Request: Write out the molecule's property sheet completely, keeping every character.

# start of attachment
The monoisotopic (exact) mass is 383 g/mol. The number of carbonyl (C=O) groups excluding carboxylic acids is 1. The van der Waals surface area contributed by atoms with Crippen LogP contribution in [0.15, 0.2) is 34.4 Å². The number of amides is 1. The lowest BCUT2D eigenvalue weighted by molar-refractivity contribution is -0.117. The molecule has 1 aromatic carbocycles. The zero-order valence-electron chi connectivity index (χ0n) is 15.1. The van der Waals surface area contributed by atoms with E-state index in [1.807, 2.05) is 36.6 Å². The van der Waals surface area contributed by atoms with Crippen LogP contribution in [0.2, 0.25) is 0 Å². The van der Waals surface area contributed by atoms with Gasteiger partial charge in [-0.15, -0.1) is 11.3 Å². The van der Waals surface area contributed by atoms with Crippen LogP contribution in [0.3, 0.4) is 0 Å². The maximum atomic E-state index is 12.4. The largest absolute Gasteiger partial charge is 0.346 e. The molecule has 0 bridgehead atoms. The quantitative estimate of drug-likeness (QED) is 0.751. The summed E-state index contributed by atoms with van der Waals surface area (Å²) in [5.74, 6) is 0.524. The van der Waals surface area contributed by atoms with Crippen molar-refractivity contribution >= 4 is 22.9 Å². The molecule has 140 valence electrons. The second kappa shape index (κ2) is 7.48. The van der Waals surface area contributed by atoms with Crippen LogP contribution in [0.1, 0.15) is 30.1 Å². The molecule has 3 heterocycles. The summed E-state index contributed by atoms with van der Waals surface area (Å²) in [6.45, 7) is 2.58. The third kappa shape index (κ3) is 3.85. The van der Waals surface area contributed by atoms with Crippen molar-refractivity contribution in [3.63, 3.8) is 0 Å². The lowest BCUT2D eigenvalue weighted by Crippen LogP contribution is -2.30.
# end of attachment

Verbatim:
The monoisotopic (exact) mass is 383 g/mol. The number of carbonyl (C=O) groups excluding carboxylic acids is 1. The van der Waals surface area contributed by atoms with Crippen LogP contribution in [0.15, 0.2) is 34.4 Å². The number of amides is 1. The lowest BCUT2D eigenvalue weighted by molar-refractivity contribution is -0.117. The molecule has 1 aromatic carbocycles. The zero-order valence-electron chi connectivity index (χ0n) is 15.1. The van der Waals surface area contributed by atoms with E-state index in [1.807, 2.05) is 36.6 Å². The van der Waals surface area contributed by atoms with Crippen LogP contribution in [0.2, 0.25) is 0 Å². The van der Waals surface area contributed by atoms with Gasteiger partial charge in [-0.15, -0.1) is 11.3 Å². The van der Waals surface area contributed by atoms with Crippen LogP contribution in [0.3, 0.4) is 0 Å². The maximum atomic E-state index is 12.4. The largest absolute Gasteiger partial charge is 0.346 e. The molecule has 0 bridgehead atoms. The quantitative estimate of drug-likeness (QED) is 0.751. The summed E-state index contributed by atoms with van der Waals surface area (Å²) in [5.74, 6) is 0.524. The van der Waals surface area contributed by atoms with Crippen molar-refractivity contribution >= 4 is 22.9 Å². The molecule has 140 valence electrons. The second kappa shape index (κ2) is 7.48. The van der Waals surface area contributed by atoms with Crippen LogP contribution in [0.1, 0.15) is 30.1 Å². The molecule has 3 heterocycles. The summed E-state index contributed by atoms with van der Waals surface area (Å²) in [6.45, 7) is 2.58. The third kappa shape index (κ3) is 3.85. The van der Waals surface area contributed by atoms with Crippen molar-refractivity contribution in [3.63, 3.8) is 0 Å². The lowest BCUT2D eigenvalue weighted by Crippen LogP contribution is -2.30.